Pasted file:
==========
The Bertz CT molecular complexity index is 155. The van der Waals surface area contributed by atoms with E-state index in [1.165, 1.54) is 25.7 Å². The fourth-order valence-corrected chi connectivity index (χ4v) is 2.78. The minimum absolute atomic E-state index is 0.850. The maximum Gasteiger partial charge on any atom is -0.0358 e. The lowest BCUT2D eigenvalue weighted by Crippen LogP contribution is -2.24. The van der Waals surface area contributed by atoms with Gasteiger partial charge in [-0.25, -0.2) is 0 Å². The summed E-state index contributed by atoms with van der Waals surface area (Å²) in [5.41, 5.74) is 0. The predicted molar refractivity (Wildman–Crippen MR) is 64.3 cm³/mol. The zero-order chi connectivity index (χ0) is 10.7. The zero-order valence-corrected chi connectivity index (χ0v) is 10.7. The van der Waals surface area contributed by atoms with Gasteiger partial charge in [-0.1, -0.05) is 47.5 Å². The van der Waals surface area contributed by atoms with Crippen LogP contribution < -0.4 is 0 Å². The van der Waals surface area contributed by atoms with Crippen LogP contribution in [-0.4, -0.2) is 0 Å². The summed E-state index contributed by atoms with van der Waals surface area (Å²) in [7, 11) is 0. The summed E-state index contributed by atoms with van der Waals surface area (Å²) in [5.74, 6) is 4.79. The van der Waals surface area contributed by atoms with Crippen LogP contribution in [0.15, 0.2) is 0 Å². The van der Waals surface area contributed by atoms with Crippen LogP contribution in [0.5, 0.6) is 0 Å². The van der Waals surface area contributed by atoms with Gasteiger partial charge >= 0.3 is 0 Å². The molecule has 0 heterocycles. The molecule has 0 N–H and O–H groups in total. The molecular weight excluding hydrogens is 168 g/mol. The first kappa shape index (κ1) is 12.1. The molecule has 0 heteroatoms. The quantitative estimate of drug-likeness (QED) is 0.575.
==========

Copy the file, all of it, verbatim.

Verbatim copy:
The Bertz CT molecular complexity index is 155. The van der Waals surface area contributed by atoms with E-state index in [1.165, 1.54) is 25.7 Å². The fourth-order valence-corrected chi connectivity index (χ4v) is 2.78. The minimum absolute atomic E-state index is 0.850. The maximum Gasteiger partial charge on any atom is -0.0358 e. The lowest BCUT2D eigenvalue weighted by Crippen LogP contribution is -2.24. The van der Waals surface area contributed by atoms with Gasteiger partial charge in [-0.25, -0.2) is 0 Å². The summed E-state index contributed by atoms with van der Waals surface area (Å²) in [5.41, 5.74) is 0. The predicted molar refractivity (Wildman–Crippen MR) is 64.3 cm³/mol. The zero-order chi connectivity index (χ0) is 10.7. The zero-order valence-corrected chi connectivity index (χ0v) is 10.7. The van der Waals surface area contributed by atoms with Gasteiger partial charge in [-0.1, -0.05) is 47.5 Å². The van der Waals surface area contributed by atoms with Crippen LogP contribution < -0.4 is 0 Å². The van der Waals surface area contributed by atoms with Crippen LogP contribution in [-0.4, -0.2) is 0 Å². The summed E-state index contributed by atoms with van der Waals surface area (Å²) in [7, 11) is 0. The summed E-state index contributed by atoms with van der Waals surface area (Å²) in [5.74, 6) is 4.79. The van der Waals surface area contributed by atoms with Crippen LogP contribution in [0.15, 0.2) is 0 Å². The van der Waals surface area contributed by atoms with Crippen LogP contribution in [0.5, 0.6) is 0 Å². The van der Waals surface area contributed by atoms with Gasteiger partial charge >= 0.3 is 0 Å². The molecule has 0 heterocycles. The molecule has 0 N–H and O–H groups in total. The molecular weight excluding hydrogens is 168 g/mol. The first kappa shape index (κ1) is 12.1. The molecule has 0 heteroatoms. The quantitative estimate of drug-likeness (QED) is 0.575.